In my previous post, I described how we can quickly determine whether eight characters are made of digits (e.g., ‘13223244’). It takes a bit over 2 cycles. Suppose that you want to turn this string into an integer value.

Most programmers would implement it as a simple loop:

uint32_t parse_eight_digits(const unsigned char *chars) { uint32_t x = chars[0] - '0'; for (size_t j = 1; j < 8; j++) x = x * 10 + (chars[j] - '0'); return x; }

Can you do better?

If you are willing to use SIMD instructions through Intel intrinsics, then Mula has worked out as nice function that looks like this:

uint32_t parse_eight_digits_ssse3(const char *chars) { __m128i ascii0 = _mm_set1_epi8('0'); __m128i mul_1_10 = _mm_setr_epi8(10, 1, 10, 1, 10, 1, 10, 1, 10, 1, 10, 1, 10, 1, 10, 1); __m128i mul_1_100 = _mm_setr_epi16(100, 1, 100, 1, 100, 1, 100, 1); const __m128i mul_1_10000 = _mm_setr_epi16(10000, 1, 10000, 1, 10000, 1, 10000, 1); __m128i input = _mm_sub_epi8( _mm_loadl_epi64((__m128i *)chars), ascii0); __m128i t1 = _mm_maddubs_epi16(input, mul_1_10); __m128i t2 = _mm_madd_epi16(t1, mul_1_100); __m128i t3 = _mm_packus_epi32(t2, t2); __m128i t4 = _mm_madd_epi16(t3, mul_1_10000); return _mm_cvtsi128_si32(t4); }

I am not going to go through what this function does. The important point to understand about Mula’s function is that it actually converts sixteen digits to integers. In other words, using Mula’s function to parse eight digits, I handicap it by a factor of two, forcing it to waste a lot of effort.

Let me go straight at the speed results. I report throughput: how long it takes to parse an integer from a stream on average.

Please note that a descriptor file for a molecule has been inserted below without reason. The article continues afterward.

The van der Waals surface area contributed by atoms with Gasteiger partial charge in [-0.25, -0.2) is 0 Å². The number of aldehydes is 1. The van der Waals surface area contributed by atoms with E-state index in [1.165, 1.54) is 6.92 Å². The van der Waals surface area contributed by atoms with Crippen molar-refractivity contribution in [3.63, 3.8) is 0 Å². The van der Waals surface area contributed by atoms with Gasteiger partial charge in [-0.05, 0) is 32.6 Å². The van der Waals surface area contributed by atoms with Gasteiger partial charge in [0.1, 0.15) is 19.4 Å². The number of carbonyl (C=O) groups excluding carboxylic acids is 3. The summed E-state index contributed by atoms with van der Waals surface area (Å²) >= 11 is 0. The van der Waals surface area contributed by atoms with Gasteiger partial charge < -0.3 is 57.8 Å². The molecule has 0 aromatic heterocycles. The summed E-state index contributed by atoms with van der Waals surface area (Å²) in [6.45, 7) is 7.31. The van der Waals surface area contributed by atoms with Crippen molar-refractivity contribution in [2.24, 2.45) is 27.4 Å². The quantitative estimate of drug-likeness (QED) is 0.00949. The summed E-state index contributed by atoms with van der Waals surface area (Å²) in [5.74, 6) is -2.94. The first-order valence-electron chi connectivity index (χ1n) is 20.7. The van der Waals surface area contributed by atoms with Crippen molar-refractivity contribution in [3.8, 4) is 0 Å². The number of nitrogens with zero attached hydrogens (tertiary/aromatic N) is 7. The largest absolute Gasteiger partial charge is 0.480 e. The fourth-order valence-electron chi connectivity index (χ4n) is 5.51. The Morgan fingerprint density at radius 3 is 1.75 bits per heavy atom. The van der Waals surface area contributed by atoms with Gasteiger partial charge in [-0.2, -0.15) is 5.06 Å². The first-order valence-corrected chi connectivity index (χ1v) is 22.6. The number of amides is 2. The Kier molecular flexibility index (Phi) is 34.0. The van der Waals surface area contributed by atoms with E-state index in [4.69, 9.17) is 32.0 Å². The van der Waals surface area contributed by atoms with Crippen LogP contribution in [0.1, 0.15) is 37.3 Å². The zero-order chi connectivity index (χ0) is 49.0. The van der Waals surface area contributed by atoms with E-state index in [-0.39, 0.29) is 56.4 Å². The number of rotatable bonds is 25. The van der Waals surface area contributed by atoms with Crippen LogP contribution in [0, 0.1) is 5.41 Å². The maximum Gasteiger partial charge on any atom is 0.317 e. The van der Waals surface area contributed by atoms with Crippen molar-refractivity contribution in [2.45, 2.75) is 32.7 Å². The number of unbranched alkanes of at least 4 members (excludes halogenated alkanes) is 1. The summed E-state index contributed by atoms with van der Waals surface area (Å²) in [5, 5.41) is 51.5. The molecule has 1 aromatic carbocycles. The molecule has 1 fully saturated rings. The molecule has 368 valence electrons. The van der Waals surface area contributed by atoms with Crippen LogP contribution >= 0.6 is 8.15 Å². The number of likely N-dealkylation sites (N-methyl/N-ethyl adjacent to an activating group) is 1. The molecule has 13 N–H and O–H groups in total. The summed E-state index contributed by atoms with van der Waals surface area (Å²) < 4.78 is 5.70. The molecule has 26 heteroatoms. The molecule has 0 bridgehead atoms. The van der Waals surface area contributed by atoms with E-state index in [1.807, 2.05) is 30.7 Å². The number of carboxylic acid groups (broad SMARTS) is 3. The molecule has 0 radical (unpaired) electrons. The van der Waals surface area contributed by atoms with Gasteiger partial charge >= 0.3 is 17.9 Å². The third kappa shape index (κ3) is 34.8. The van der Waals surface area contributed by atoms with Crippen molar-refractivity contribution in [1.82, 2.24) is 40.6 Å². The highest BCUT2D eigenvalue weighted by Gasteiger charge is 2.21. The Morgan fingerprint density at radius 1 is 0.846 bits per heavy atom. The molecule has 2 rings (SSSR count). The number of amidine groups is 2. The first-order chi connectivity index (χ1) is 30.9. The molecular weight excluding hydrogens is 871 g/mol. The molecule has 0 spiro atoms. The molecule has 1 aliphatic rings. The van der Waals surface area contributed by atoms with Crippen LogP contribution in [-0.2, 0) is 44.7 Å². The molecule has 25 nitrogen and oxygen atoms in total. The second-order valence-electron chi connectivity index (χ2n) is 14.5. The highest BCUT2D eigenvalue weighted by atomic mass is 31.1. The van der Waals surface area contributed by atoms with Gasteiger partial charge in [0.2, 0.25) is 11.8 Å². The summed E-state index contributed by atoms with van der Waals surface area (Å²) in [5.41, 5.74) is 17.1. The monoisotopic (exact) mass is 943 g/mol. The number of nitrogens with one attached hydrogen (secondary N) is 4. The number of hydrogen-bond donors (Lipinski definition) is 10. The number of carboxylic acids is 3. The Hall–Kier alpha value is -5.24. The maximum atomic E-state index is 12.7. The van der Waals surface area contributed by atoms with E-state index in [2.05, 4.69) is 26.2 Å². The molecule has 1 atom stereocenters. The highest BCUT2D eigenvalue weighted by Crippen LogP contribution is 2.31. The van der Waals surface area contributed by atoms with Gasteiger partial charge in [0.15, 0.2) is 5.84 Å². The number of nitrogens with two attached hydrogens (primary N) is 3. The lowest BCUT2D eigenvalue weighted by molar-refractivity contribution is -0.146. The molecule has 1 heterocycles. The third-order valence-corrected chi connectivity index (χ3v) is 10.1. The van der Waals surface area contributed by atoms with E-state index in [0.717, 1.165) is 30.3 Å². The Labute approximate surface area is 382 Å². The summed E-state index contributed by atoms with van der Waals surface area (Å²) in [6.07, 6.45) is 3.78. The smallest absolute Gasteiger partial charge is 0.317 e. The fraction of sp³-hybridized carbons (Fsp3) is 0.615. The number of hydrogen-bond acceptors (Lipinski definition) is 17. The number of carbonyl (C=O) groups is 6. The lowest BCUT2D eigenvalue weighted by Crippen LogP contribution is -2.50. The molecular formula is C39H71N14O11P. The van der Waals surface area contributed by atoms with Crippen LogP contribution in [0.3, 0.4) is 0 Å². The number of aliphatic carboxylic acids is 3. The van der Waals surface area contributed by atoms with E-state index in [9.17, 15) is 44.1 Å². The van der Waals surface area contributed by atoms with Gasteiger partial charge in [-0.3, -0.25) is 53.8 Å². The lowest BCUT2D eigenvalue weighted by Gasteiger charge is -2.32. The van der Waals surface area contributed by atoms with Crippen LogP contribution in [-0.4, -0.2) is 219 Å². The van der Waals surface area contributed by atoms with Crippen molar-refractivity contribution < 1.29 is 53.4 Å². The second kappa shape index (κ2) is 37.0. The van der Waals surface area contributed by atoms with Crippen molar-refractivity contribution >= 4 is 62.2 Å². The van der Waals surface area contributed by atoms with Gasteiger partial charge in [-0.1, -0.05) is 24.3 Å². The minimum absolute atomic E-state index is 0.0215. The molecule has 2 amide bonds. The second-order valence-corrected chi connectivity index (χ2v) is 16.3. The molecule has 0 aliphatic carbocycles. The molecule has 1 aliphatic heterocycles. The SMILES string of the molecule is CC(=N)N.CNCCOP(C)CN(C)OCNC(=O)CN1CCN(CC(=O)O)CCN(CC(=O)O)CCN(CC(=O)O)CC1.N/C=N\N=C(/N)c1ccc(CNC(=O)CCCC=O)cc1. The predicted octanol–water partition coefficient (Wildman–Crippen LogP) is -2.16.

GCC 8.1 (-O3)

conventional | 3.9 cycles |

Mula | 3.0 cycles |

CLANG 6.0 (-O3)

conventional | 8.4 cycles |

Mula | 3.2 cycles |

So despite the handicap that MuÅ‚a’s function has, it is still considerably faster than the conventional code. If I could parse pairs of eight digits instead of individual sets of eight digits, I could go nearly twice as fast.

I do not benchmark the latency. The latency story could be less positive for the MuÅ‚a’s function which relies on instructions that have high throughput but also high latency.

Some of you might be thinking that there is surely a way to go faster, or, at least, to get rid of the need for Intel intrinsic functions. I tried to pull the same SIMD-within-a-register (SWAR) trick as in my previous post (Lamport, 1975), but the best I could do was only barely faster than the conventional approach. To get it down to Mula’s speed, I would need shave another two cycles from it. I think it is possible. Here is the best I have so far using the SWAR approach:

uint32_t parse_eight_digits_swar(const char *chars) { uint64_t val; memcpy(&val, chars, 8); val = val - 0x3030303030303030; uint64_t byte10plus = ((val * (1 + (0xa << 8))) >> 8) & 0x00FF00FF00FF00FF; uint64_t short100plus = ((byte10plus * (1 + (0x64 << 16))) >> 16) & 0x0000FFFF0000FFFF; short100plus *= (1 + (10000ULL << 32)); return short100plus >> 32; }

At a glance, I repeat the sequence (multiplication, shift, mask) three times to aggregate eight digits. To go to 2^{N} digits, I would need *N* such sequences. That is, I have a logarithmic-time algorithm that is limited by the size of my registers. It is good, but the fact that each step depends on the completion of the previous step is less good: it means that the latency is relatively high.

**Credit**: My SWAR function is an extension to eight digits of related functions by Mula on shorter sequences of digits. It was improved by Travis Downs who pointed out that we do not need to swap the bytes.

**Update**: There is a better SWAR function described in a more recent blog post.